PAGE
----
During the course of the morning, another employee asked, “Dan, are you okay?”

“Sure,” he says. 

“You’re a little pale.”  She smiled. “It’s probably just me.”

An hour or so later, a third employee approached Dan to sign some papers.  When he handed them back, this employee said, “Thanks, Dan.  Hey, you feeling all right?”

“Yeah, sure.  Why?” Dan asked.  He wasn’t as certain as he had been earlier, and he wasn’t whistling.

“I thought you might be sick.    Looks like you bleached your face, buddy.”

“No, I’m fine,” Dan said.

The guy shrugged.  “Maybe I need to get my glasses checked.”

A couple hours later, a fourth employee interacted with Dan, who now wasn’t as happy as usual and that reflected in his sluggish behavior.  “I don’t mean to intrude, Dan, but you don’t seem to be yourself today.”

“Pale, huh?” Dan asked.

She nodded.  “A tad.”

“Yeah, I don’t know what it is.  It’s been coming on all morning.”

At noon Dan went to his boss.  “I’m going home.”

“You okay?”



That’s the power of perception.


Dan came to work fine, but everyone else thought he looked sick and soon Dan’s perception and the way he saw himself changed.  Everyone thought he was sick, so maybe he was sick.  Their perception of him convinced him his own perception was flawed.  A well man became sick.


Is this uncommon?  Not at all.  Happens often.  We dress and someone says we look good, we feel great.  Someone says a dress is too loose, a heel too high, a neckline too scooped and it changes our perspective—particularly if we like the person who said it.  If we don’t like or respect their taste or style, what they say means less to us, but it still  impacts the way we see ourselves.


We might disagree, but even in a dress we felt great in a few minutes earlier, we don’t feel as great in now.


Words have power.  Others judge.  We judge.  Often we judge others and we judge the way they judge us.


This interweaving of character fabric is what makes people so interesting.


Even those who say they give no power to anyone to influence them do give others power to influence them.  Why?  They’re human, and it’s human nature.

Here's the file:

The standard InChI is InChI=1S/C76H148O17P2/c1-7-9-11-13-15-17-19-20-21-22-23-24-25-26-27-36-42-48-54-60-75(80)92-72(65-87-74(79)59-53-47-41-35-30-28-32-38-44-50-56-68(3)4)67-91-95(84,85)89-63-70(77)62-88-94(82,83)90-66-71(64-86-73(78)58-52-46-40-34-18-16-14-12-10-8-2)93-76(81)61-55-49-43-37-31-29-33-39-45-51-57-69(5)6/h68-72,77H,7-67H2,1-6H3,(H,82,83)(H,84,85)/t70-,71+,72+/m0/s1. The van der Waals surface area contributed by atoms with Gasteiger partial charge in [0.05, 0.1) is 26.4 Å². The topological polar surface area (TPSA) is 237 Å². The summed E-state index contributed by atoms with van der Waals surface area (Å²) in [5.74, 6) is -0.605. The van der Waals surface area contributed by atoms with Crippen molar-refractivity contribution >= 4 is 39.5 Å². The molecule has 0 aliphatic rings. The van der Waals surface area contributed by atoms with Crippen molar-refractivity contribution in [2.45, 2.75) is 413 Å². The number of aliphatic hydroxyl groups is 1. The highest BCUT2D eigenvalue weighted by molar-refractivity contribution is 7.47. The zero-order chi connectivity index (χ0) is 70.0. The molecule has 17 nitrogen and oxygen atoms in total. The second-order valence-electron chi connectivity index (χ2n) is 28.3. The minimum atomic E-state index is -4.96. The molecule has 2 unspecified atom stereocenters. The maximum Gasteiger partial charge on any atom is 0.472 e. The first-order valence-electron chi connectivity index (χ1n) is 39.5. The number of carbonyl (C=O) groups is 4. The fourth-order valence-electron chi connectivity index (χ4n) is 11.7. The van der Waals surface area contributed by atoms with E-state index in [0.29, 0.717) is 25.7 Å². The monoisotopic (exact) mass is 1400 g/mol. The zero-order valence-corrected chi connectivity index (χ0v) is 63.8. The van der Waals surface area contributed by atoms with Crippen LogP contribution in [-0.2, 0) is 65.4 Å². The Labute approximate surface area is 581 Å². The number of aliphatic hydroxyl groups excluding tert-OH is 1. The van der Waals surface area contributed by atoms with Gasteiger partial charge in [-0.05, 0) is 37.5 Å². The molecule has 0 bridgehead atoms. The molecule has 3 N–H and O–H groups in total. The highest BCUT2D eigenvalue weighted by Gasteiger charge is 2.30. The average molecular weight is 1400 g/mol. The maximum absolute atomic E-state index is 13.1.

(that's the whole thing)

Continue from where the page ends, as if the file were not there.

It isn’t just someone else’s positive or negative feelings that influence us.  That they have any influence with us,  influences us.


We like to think of ourselves as strong individuals and unique ones, too.  And we are.  No  one else is exactly the same because they haven’t lived an identical life to the one another has lived.  And even if they had approached the exact same events as another, they would experience those events from a different perspective–their own.


And yet, to varying degrees, we are touched by others’ perceptions of us and by their reactions to our actions.  Take the classic mother- and daughter-in-law relationship.


The mother wants her son to be happy and for the woman he chooses as a mate to be an admirable woman who will share a happy life, be a good wife to him and a good mother to their children.  The daughter-in-law wants to be respected and admired and accepted.


It sounds so simple, and yet the horror stories of nightmarish relationships are legion.   The results can be devastating or liberating.  The costs high—and ones that are not worth paying, or ones you gladly pay to be free of the nightmare.


Others do exert influence even when we elect not to permit them to influence us. Take, for example, the divorced couple. They don’t interact personally, but they share children and in matters regarding them, the couple must interact.


How they share the children and their parental obligations is negotiated. But their futures are influenced by their pasts.  When they’ll take vacations, and where they are legally able to take the children and go on vacations. What weekends or holidays will and will not be spent with their children. The marriage is over.  The influence of the marriage remains.


How that is viewed depends on the relationship between the post-divorced couple.  If they put the children first and work in harmony with what is best for them, then both are apt to be more accommodating.  If not and bitterness and resentment remain, life will be decidedly more difficult—likely for the couple and their children.


We don’t tend to go out of our way to help those who hate us.  We don’t typically put ourselves out for those who treat us badly or lie to others about what we say and do.  That’s human nature, too.


So what conclusions have I drawn?  How do I answer the initial question posed:


When we look at others, at ourselves, at specific things, do we see them as they are?


No, we don’t.   We see them as we see them through our own filters:  our perceptions, our emotional reactions to them, our preconceived notions on what we expect to see, our experience, expectations, and what we want to see (rose-colored glasses).


We see them the same way that they see us—as reflections.❦



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© 2014, Vicki Hinze. Hinze is the award-winning, USA Today bestselling author of nearly thirty novels in a variety of genres including, suspense, mystery, thriller, and romantic or faith-affirming thrillers. Her latest release is Down and Dead in Dixie. She holds a MFA in Creative Writing and a Ph.D. in Philosophy, Theocentric Business and Ethics. Hinze’s online community: Facebook. Books. Twitter. Contact.